Prestige

Yesterday I wrote about using dominance to gain status by intimidating, bullying, and bulldozing ones way to prominence. Driving people’s fears, pushing them to submission and capitulation, and using others to attain what you want are part of the strategy for dominance. While dominance may increase an individual’s status, it is not a great approach for a larger society that needs to operate well together.

 

Prestige is an alternative form of status seeking behavior that seems like it may help societies mesh together better. As Kevin Simler and Robin Hanson write in The Elephant in the Brain, Prestige, however, is the kind of status we get from doing impressive things or having impressive traits-think Meryl Streep or Albert Einstein. Our behavior around prestigious people is governed by approach instincts. We’re attracted to them and want to spend time around them.”

 

We can certainly have problems with prestige, in the forms of celebrity worship and out of control egos, but the authors argue that our prestige desire is part of what drives humans and progress forward. With our large brains and political societies, we want to develop status not by just dominating others, but by showing that we can do difficult and complex things. That we have the resources necessary to spend our time, energy, and attention on things that would otherwise be trivial or meaningless to a hunter/gatherer’s survival.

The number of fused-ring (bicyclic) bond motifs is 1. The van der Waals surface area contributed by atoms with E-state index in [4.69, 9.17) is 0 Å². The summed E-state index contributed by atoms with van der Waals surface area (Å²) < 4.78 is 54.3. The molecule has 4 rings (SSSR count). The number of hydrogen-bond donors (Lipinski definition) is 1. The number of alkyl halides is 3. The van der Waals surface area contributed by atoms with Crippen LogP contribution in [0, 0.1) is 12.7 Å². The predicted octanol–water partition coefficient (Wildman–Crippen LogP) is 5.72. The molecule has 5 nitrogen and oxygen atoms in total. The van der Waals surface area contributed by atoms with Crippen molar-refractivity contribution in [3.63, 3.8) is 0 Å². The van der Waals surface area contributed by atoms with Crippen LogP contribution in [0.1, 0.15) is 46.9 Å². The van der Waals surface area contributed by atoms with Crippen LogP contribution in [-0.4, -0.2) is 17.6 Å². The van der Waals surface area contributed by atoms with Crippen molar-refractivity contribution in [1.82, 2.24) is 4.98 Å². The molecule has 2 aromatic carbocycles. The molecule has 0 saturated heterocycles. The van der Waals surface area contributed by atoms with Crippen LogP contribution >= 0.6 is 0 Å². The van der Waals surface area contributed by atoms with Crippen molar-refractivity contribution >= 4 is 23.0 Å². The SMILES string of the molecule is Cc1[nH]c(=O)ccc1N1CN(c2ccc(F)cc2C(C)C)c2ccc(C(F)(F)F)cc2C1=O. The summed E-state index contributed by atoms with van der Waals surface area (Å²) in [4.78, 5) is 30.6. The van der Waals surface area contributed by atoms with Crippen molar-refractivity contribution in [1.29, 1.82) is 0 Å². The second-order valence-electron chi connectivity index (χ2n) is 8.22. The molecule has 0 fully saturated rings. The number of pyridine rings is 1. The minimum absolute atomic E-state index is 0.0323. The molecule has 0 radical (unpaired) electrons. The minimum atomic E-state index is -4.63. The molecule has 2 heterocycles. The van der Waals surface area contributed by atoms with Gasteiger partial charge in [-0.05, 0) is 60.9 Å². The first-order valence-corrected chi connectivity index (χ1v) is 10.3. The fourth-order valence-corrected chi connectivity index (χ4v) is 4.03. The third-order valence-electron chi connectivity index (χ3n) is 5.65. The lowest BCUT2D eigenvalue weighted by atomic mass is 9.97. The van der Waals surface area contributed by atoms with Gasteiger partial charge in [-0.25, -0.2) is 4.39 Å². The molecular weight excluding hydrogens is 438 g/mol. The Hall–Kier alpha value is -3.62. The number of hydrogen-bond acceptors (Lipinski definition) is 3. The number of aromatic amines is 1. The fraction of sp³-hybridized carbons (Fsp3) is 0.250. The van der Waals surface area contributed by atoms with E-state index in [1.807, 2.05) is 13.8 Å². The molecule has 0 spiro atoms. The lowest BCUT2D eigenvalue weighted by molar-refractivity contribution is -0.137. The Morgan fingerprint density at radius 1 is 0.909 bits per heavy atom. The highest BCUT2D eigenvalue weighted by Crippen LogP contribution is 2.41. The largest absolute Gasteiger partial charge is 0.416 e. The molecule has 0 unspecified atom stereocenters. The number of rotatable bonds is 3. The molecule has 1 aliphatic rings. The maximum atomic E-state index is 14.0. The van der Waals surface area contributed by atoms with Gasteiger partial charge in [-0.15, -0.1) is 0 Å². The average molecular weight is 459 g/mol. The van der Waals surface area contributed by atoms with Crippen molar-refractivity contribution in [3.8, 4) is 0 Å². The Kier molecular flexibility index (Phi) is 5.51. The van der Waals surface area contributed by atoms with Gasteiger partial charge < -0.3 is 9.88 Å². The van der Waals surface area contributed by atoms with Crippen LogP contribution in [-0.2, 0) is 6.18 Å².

Our art work is impressive, even if it is not that useful. Developing the iPhone is certainly useful, but it is also a hard thing that requires insight, creativity, and persistence, skills that are hard to display unless you do something unique and challenging. We want to associate with the people who attain prestige because they demonstrate qualities helpful allies that may benefit us in the future. Obviously, if we are of the opposite gender, then mating with these high prestige individuals will help us ensure that the genes we pass along also receive some of the status benefits from our mate’s prestige, helping them find more allies for more help further off in the future. Prestige seems to encourage the things that helps society stick together and be successful in a world where we may otherwise have just preferred to bulldoze our way over others to take what we want directly by force.

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